Hotel Cental photographs courtesy Arnold Hylen Collection, California History Section, California State Library

Newpaper images from the Los Angeles Times 

The Elks and Their Annex

crackerOf all the oft-pictured sites of Los Angeles, Angels Flight is certainly up there amongst them, as who doesn’t go for those Oldey-Timey images? There’s probably postcards and ceramic trivets and refrigerator magnets featuring Angels Flight from here to Toledo to Timbuktu, and people probably prefer a pre-1908, pre-Elks Club Building image of the Hill topped with the Crocker Mansion because, again, Oldey-Timey.

So what of the Elks Lodge, which supplanted the Crocker (having its 100th anniversary demolition party in a few weeks), that squarish building noted more for giving the world the Angels Flight gateway than for being, well, a squarish building?
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There were in fact two BPOE buildings. The main building fronting Clay Street, at 60×90′, contained an auditorium, dance hall, dormitories and offices; the Annex above at 300 South Olive, on the site of the June ’08-demolished Crocker (where District Deputy Grand Exalted Ruler John Whichner placed Elks Lodge No. 99 roster, and copies of the September 2, 1908 newspapers in the cornerstone), was 54×64′, and full of reading and writing rooms, plus a billiard hall and card parlors—everything a fraternal organization needed.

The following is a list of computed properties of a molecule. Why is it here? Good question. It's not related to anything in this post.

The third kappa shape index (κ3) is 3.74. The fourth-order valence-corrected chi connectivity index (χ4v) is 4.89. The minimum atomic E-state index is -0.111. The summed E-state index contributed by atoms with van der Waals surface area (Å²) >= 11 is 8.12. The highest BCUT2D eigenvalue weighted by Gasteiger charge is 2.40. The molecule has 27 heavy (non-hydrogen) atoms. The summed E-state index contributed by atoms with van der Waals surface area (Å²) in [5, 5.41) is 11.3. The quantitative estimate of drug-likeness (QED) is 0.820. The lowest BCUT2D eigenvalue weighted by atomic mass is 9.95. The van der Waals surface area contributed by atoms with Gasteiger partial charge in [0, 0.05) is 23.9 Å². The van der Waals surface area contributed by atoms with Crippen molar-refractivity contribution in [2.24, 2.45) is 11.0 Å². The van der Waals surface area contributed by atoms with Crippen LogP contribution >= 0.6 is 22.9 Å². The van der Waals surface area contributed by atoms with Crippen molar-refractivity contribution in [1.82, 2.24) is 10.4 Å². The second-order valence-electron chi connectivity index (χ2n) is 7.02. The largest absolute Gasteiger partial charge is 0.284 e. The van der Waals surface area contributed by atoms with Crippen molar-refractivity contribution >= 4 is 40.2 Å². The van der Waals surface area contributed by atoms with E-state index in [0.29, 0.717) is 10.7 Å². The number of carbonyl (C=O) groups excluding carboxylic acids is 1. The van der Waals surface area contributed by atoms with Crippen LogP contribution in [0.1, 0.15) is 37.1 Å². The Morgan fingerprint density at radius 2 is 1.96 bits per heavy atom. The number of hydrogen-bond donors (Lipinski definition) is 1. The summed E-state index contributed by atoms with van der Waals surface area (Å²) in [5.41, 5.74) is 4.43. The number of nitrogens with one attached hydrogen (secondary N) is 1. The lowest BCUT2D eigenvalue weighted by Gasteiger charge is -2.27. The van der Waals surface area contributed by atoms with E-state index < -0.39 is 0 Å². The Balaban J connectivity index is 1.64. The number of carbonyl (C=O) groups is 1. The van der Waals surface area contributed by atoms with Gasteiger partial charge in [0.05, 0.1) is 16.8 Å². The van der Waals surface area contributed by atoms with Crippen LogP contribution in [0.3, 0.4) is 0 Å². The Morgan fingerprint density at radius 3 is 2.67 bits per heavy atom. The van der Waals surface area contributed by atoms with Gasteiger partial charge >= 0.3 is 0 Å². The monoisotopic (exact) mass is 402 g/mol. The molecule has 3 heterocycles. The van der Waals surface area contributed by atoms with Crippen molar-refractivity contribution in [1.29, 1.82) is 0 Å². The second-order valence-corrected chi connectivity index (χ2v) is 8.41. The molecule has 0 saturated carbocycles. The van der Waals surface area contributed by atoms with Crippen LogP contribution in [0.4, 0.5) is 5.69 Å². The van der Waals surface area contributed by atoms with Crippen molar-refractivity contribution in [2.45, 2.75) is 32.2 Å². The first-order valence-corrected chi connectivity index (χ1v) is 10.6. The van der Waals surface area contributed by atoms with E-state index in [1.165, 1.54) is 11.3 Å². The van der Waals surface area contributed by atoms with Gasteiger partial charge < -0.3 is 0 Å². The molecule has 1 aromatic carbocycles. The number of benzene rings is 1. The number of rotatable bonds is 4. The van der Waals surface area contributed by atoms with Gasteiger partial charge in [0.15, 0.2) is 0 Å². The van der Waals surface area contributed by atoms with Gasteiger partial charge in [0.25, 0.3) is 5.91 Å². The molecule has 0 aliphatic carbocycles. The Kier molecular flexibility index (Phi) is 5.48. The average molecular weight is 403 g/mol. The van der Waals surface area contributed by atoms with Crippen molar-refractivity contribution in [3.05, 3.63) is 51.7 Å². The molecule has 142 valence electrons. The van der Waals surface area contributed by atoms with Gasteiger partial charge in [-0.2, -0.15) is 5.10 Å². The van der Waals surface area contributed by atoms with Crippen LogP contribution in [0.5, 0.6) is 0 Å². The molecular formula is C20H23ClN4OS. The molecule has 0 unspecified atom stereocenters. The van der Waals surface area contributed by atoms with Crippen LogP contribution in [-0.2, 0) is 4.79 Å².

At least for a little while. By 1925 the Elks had built much larger and schmantzier digs over by Westlake park.

300 South Olive wouldn’t go to waste, though, as the Elks’ brothers-in-fraternity, the Loyal Order of Moose, took over the buildings. They covered "BPOE" on the aforementioned Angels Flight archway and set about putting a lot of boxers to work. 1931: